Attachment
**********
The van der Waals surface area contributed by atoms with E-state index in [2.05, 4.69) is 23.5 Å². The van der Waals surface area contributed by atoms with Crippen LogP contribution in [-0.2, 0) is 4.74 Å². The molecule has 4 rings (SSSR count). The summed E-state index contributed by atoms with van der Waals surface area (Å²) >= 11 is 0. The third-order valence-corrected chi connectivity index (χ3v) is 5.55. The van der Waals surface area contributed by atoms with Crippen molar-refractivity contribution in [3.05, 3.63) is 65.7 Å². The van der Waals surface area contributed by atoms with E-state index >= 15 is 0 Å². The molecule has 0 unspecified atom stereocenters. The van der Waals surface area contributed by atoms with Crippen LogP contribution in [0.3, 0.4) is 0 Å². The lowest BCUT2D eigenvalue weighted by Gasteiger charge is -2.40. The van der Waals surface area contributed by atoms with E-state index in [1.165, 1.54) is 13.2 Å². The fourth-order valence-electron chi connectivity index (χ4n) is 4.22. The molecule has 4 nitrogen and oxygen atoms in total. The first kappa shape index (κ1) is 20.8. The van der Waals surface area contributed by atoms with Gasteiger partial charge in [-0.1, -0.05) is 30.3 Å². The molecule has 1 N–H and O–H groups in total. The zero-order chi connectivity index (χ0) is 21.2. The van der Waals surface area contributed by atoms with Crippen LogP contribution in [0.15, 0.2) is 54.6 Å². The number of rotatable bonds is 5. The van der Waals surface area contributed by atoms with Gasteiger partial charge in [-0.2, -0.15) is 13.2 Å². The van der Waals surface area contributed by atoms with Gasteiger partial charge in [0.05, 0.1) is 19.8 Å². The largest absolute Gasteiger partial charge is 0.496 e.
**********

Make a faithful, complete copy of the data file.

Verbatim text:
The van der Waals surface area contributed by atoms with E-state index in [2.05, 4.69) is 23.5 Å². The van der Waals surface area contributed by atoms with Crippen LogP contribution in [-0.2, 0) is 4.74 Å². The molecule has 4 rings (SSSR count). The summed E-state index contributed by atoms with van der Waals surface area (Å²) >= 11 is 0. The third-order valence-corrected chi connectivity index (χ3v) is 5.55. The van der Waals surface area contributed by atoms with Crippen molar-refractivity contribution in [3.05, 3.63) is 65.7 Å². The van der Waals surface area contributed by atoms with E-state index >= 15 is 0 Å². The molecule has 0 unspecified atom stereocenters. The van der Waals surface area contributed by atoms with Crippen LogP contribution in [0.3, 0.4) is 0 Å². The lowest BCUT2D eigenvalue weighted by Gasteiger charge is -2.40. The van der Waals surface area contributed by atoms with E-state index in [1.165, 1.54) is 13.2 Å². The fourth-order valence-electron chi connectivity index (χ4n) is 4.22. The molecule has 4 nitrogen and oxygen atoms in total. The first kappa shape index (κ1) is 20.8. The van der Waals surface area contributed by atoms with Gasteiger partial charge in [-0.1, -0.05) is 30.3 Å². The molecule has 1 N–H and O–H groups in total. The zero-order chi connectivity index (χ0) is 21.2. The van der Waals surface area contributed by atoms with Crippen LogP contribution in [0.15, 0.2) is 54.6 Å². The number of rotatable bonds is 5. The van der Waals surface area contributed by atoms with Gasteiger partial charge in [-0.2, -0.15) is 13.2 Å². The van der Waals surface area contributed by atoms with Gasteiger partial charge in [0.05, 0.1) is 19.8 Å². The largest absolute Gasteiger partial charge is 0.496 e.